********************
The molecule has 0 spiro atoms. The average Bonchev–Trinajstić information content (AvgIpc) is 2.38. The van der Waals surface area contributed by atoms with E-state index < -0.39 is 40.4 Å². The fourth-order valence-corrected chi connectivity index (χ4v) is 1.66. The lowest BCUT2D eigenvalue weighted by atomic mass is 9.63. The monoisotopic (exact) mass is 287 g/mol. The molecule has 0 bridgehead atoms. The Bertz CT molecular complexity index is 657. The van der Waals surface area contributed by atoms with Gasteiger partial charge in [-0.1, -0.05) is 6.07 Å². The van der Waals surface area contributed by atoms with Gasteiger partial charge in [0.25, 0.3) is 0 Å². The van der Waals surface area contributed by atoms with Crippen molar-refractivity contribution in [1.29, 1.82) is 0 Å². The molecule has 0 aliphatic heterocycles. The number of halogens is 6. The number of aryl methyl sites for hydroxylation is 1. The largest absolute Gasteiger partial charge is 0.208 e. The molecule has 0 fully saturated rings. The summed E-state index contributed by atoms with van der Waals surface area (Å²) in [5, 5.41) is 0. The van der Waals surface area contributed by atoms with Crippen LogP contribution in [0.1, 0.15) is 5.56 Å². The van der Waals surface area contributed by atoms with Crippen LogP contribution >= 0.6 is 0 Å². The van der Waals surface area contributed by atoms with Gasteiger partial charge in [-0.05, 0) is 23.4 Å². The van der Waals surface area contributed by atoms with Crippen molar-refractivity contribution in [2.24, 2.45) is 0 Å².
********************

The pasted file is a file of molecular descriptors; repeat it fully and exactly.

The molecule has 0 spiro atoms. The average Bonchev–Trinajstić information content (AvgIpc) is 2.38. The van der Waals surface area contributed by atoms with E-state index < -0.39 is 40.4 Å². The fourth-order valence-corrected chi connectivity index (χ4v) is 1.66. The lowest BCUT2D eigenvalue weighted by atomic mass is 9.63. The monoisotopic (exact) mass is 287 g/mol. The molecule has 0 bridgehead atoms. The Bertz CT molecular complexity index is 657. The van der Waals surface area contributed by atoms with Gasteiger partial charge in [-0.1, -0.05) is 6.07 Å². The van der Waals surface area contributed by atoms with Gasteiger partial charge in [0.25, 0.3) is 0 Å². The van der Waals surface area contributed by atoms with Crippen molar-refractivity contribution in [1.29, 1.82) is 0 Å². The molecule has 0 aliphatic heterocycles. The number of halogens is 6. The number of aryl methyl sites for hydroxylation is 1. The largest absolute Gasteiger partial charge is 0.208 e. The molecule has 0 fully saturated rings. The summed E-state index contributed by atoms with van der Waals surface area (Å²) in [5, 5.41) is 0. The van der Waals surface area contributed by atoms with Crippen LogP contribution in [0.1, 0.15) is 5.56 Å². The van der Waals surface area contributed by atoms with Crippen LogP contribution >= 0.6 is 0 Å². The van der Waals surface area contributed by atoms with Gasteiger partial charge in [-0.05, 0) is 23.4 Å². The van der Waals surface area contributed by atoms with Crippen molar-refractivity contribution in [2.24, 2.45) is 0 Å².